INSURANCE regulator Irda has given its final approval for the life venture that involves Bank of Baroda, Andhra Bank and UK-based Legal and General (LG). BoB will hold 44% stake, Andhra Bank 30% and LG the rest in IndiaFirst Life Insurance, which is being set up with a capital base of Rs 200 crore and expected to come on stream by December.
The so-called R3 approval is a final documentary clearance that an insurance firm has to get from the regulator before commencing operations. The company will initially sell its products—it has filed four products with the regulator for approval, including a ULIP/savings product, child plan, retirement plan and an annuity product—through the 4,500 combined branches of the two PSU banks throughout the country.
The three promoters are expected to infuse Rs 2,500 crore into the JV over the next 10 years. However, prior to their commercial launch, both the bank promoters have to discontinue their existing bancassurance arrangements with their partners as prevailing guidelines do not permit a bank to sell products of more than one life insurance company at a time.
While BoB has terminated its agency arrangement with HDFC Standard Life Insurance from November 1st, according to its chairman M D Mallya, Andhra Bank is still in the process of severing its ties with Life Insurance Corporation, informed R S Reddy, CMD of Andhra Bank. However, BoB will continue servicing customers to whom it has sold policies.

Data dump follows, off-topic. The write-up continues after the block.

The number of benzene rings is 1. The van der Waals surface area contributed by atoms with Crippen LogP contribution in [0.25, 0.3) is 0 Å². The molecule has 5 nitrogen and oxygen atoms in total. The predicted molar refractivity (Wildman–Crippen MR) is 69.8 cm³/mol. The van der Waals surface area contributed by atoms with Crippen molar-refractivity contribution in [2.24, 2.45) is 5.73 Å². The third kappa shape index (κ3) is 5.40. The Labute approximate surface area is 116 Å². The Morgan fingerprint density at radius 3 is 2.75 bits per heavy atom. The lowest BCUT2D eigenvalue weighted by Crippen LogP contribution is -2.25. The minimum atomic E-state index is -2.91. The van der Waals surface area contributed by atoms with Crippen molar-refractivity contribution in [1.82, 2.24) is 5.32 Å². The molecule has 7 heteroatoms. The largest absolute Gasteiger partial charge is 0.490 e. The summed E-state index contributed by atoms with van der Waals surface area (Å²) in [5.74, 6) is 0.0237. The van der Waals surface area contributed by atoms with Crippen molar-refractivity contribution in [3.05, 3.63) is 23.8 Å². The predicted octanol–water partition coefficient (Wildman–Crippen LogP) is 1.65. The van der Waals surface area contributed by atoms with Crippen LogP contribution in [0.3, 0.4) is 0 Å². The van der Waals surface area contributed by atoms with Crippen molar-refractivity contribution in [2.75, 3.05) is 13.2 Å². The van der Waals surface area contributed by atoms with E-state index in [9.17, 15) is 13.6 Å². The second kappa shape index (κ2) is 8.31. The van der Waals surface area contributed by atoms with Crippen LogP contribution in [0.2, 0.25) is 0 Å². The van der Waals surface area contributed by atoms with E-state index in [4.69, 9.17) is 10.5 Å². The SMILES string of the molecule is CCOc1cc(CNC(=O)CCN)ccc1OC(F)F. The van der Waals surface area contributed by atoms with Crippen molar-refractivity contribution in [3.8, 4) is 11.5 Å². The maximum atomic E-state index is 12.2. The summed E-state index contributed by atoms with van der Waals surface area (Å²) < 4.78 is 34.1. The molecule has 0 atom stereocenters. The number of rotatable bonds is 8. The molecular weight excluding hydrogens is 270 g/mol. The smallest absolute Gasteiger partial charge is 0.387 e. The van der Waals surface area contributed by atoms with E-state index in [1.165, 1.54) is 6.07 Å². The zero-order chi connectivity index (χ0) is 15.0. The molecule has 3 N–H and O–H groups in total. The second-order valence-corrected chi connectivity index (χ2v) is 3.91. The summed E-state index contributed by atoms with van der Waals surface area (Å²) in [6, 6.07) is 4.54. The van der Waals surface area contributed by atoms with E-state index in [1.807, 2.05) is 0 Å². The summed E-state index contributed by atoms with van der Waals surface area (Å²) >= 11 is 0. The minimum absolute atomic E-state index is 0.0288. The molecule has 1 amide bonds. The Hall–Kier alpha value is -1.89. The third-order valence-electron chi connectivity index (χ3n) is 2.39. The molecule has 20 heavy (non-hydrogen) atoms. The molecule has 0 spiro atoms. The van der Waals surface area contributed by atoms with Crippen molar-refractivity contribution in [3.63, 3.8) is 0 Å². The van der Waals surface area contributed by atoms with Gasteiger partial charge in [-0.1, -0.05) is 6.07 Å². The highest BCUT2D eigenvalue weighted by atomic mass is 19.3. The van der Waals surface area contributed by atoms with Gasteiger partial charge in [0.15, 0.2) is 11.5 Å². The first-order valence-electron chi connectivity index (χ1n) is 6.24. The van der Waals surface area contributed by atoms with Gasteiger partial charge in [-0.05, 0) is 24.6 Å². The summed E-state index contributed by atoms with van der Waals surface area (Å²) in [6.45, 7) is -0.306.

“IndiaFirst Life Insurance will not adopt an agency model but instead leverage on the branch network of the promoter banks. This, in turn, will help it to save costs and break even a little earlier than a normally a life venture,” IndiaFirst Life CEO P Nandagopal said.
The new insurance company is expected to break even in five years as it doesn’t have to significantly invest in the distribution network. In the initial phase, the insurance products will be sold through 1,150 bank branches.
The life insurance company has hired around 500 people who will sit at the bank branches to sell the life products subject to the IRDA approval. In the next 5 years the life insurer is expected to set up some distribution system such that 40% of the business would be sourced from insurance branches and the balance 60% from bank branches.
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